In one fell swoop, Chief Justice Kinser has swept away all the bad law which has come out of the Virginia Court of Appeals concerning the taking of a case under advisement. This doesn't mean the fight is completely over. Certain quarters will continue to press for the General Assembly to eliminate advisement and there is still some room to argue when exactly the Supreme Court has agreed that advisement exists and what exactly a trial judge can do after he has taken a case under advisement.

Case: Starrs v. Commonwealth, JAN14, VaSC No. 122028

The background: Taking a case under advisement has been around for a long time in Virginia jurisprudence. However, it was a judicial practice, neither specifically approved nor disapproved by any law which has passed the General Assembly. It is the practice of a judge taking evidence, but not immediately finding guilt and imposing a sentence. Instead, the judge sets the case aside for a period of time, sometimes requiring the defendant to just keep the peace and other times requiring some act from the defendant. After the period of time has passed, the judge - if everything went as he required during the set aside time - reduces the charge to a lesser offense, gives a lesser sentence than would otherwise have been given, or dismisses the charge.  Usually, the judge does this with the agreement of both parties. Nevertheless, it is something the judge can do himself, without either party's acquiescence.

Whether the solely judicial advisement process is a good thing or a bad thing probably depends on your perspective and the facts of the particular cases to which it is applied. Personally, I think it is an equitable release valve which allows a judge to bring some sanity to situations wherein a young prosecutor might be a little too eager to crucify every jaywalker or situations wherein public opinion is such that elected officials might be forced into taking an overly-draconian stance. Of course, this can also lead to a great amount of frustration or out and out acrimony as a prosecutor proves his case, but sees his entire purpose in prosecuting the case frustrated by a judge who basically says, "Yes, he's guilty, but I shall not find him so because . . ."

The first arguments I heard against advisement seemed to appear about ten years back. A small, but vocal, group started claiming that because the General Assembly had passed laws specifying how advisement could be applied in particular situations advisement was not authorized in any others. It was a weak argument1 and pretty clearly a minority position, but where it gained resonance it found true believers. One of those places was the Virginia Court of Appeals.

This is the third time the Virginia Supreme Court has bounced attempts to get advisement declared illegal. First, back in 2008, came Moreau, which came directly to the Supreme Court from a circuit court and shot down a writ of mandamus requiring a judge to not use advisement, but to find guilt and sentence immediately. Next came Hernandez, in which the court specifically found a trial court could take a case under advisement, but left open-ended what the judge could do at the end of the advisement.

Hernandezv. Commonwealth, JAN11, VaSC No. 092524:  (1) Until the court enters a written order finding the defendant guilty of a crime, the court has the inherent authority to take the matter under advisement or to continue the case for disposition at a later date. (2) Once a judge has found someone guilty of a crime the punishment must be as laid out by the General Assembly. (3) A judge's statement that there is enough evidence to support a conviction is not a finding of guilt. (3) The VaSC makes no finding as to whether a case can be deferred/continued/taken under advisement with a promise of a particular disposition at a later date.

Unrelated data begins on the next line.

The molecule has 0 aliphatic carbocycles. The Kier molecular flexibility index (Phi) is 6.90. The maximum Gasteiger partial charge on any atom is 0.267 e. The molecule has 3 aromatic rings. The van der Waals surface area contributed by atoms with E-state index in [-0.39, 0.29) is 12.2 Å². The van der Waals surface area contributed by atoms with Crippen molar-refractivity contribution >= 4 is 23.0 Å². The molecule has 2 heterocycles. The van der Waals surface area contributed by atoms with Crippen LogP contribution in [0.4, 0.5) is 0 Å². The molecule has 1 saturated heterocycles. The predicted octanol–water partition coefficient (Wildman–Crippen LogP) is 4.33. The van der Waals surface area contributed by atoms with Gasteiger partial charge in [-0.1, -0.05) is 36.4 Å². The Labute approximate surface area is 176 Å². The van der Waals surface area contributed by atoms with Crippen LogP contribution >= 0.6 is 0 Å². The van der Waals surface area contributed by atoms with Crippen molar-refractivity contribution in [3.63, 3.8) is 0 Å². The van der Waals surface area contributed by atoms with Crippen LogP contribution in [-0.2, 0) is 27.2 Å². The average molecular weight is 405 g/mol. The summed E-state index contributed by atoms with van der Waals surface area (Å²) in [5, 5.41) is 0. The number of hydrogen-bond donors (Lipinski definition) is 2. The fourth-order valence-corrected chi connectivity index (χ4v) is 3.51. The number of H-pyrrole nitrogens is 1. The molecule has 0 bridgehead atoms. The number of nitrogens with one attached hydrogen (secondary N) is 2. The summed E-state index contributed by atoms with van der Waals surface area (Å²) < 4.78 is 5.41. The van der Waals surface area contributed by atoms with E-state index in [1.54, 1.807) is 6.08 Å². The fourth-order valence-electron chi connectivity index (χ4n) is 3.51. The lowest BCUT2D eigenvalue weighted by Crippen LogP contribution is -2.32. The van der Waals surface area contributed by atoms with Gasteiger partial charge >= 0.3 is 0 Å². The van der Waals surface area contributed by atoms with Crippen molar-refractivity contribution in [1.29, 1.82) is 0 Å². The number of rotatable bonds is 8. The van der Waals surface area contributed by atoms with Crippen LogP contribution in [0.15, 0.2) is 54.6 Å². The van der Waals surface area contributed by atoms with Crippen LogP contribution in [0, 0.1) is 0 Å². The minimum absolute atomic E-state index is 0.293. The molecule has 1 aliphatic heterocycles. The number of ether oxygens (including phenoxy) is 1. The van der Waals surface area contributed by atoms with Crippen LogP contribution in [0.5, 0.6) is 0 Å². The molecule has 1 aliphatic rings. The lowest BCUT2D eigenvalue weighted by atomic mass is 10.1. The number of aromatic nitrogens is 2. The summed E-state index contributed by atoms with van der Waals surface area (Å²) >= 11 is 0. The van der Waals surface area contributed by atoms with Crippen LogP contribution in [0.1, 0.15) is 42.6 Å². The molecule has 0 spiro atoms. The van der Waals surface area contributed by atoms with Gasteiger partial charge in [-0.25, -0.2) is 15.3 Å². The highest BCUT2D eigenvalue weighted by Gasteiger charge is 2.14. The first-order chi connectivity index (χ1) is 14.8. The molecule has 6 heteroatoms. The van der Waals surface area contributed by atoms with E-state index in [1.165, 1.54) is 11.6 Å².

Then Court of Appeals came back with Taylor and Starrs.
Taylor v. Commonwealth, JUN11, VaApp No.2236-09-1: Upon a finding of facts sufficient for guilt, a trial judge does not have the power to reduce a conviction to a lesser offense or to dismiss it.

Starrs v. Commonwealth, OCT12, VaApp No. 2516-11-4: After a finding of facts sufficient to find guilt, a judge cannot take a case under advisement for a period of time and dismiss the case upon completion of terms (unless a statute states she can).

You may recall that I vociferously decried Taylor.2  However, for whatever reason, the Supreme Court did not address Taylor and by the time Starrs came out of the Court of Appeals I was convinced that advisement was gone and didn't even mutter much under my breath. After all, if the Supreme Court didn't bounce Taylor, which had all sorts of hooks which could have allowed it to be trashed, why would it go after Starrs, which basically said "we already decided this issue in Taylor."

And then the Supreme Court heard Starrs and proved that I am terrible at precognition in the matters of appellate courts.

TOMORROW: Starrs as Seen by the Virginia Supreme Court

1. It was a corrupt form of inclusio unius est exculsio alterius. The argument was that the General Assembly by passing these statutes had excluded any other use of advisement. This argument fails on two levels. First, this doctrine of textual interpretation requires a list and there is no list stating that "Cases may be taken under advisement in the following situations . . ." The second is that it violates the rule of interpretation that requires statutes to be interpreted in harmony with existing common law unless the common law is clearly expurgated by a statutory law.

2. Virginia Court of Appeals Invalidates 221 Years of Common Law
    Advisement: Let's Look at the Court of Appeals Rationale: VIRGINIA CONSTITUTION
    Advisement: Let's Look at the Court of Appeals' Rationale: STATUTORY
    Advisement: Theory Behind It 

06 January 2014

Check the Address

So, what arrives in the mail today?

Yep, that's an invitation to join the National Association of Criminal Defense Lawyers attached to their magazine. Now, once upon a time I was a member, but for some reason my membership lapsed seven or so years ago. You'd think they might have gotten a clue as to why if they'd looked at the address they sent the invitation to.

Furtive Ninja

Guy breaks into a house in the middle of the night, breaking a rear window to do so. He then claims that the entry was not furtive because the owner heard him breaking in. The Virginia Court of Appeals ain't buying it:
An entry need not be accomplished with ninja-like stealth to be furtive.
Calloway v. Commonwealth, AUG13, VaApp No. 0387-12-3